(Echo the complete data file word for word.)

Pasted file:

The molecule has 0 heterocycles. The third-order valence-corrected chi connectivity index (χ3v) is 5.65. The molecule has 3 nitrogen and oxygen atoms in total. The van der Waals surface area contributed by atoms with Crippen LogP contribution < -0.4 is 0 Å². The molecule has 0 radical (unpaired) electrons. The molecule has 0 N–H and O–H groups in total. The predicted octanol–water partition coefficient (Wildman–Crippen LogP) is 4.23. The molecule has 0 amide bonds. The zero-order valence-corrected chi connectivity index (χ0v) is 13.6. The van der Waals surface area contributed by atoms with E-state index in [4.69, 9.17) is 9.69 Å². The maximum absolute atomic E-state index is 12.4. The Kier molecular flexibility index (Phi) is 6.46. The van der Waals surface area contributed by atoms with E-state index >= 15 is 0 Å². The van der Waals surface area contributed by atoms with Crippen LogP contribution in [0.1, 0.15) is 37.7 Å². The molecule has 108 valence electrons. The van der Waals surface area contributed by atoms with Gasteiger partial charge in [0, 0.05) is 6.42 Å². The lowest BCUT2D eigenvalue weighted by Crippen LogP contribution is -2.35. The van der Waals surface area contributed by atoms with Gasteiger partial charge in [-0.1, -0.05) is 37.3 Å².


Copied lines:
The molecule has 0 heterocycles. The third-order valence-corrected chi connectivity index (χ3v) is 5.65. The molecule has 3 nitrogen and oxygen atoms in total. The van der Waals surface area contributed by atoms with Crippen LogP contribution < -0.4 is 0 Å². The molecule has 0 radical (unpaired) electrons. The molecule has 0 N–H and O–H groups in total. The predicted octanol–water partition coefficient (Wildman–Crippen LogP) is 4.23. The molecule has 0 amide bonds. The zero-order valence-corrected chi connectivity index (χ0v) is 13.6. The van der Waals surface area contributed by atoms with E-state index in [4.69, 9.17) is 9.69 Å². The maximum absolute atomic E-state index is 12.4. The Kier molecular flexibility index (Phi) is 6.46. The van der Waals surface area contributed by atoms with E-state index >= 15 is 0 Å². The van der Waals surface area contributed by atoms with Crippen LogP contribution in [0.1, 0.15) is 37.7 Å². The molecule has 108 valence electrons. The van der Waals surface area contributed by atoms with Gasteiger partial charge in [0, 0.05) is 6.42 Å². The lowest BCUT2D eigenvalue weighted by Crippen LogP contribution is -2.35. The van der Waals surface area contributed by atoms with Gasteiger partial charge in [-0.1, -0.05) is 37.3 Å².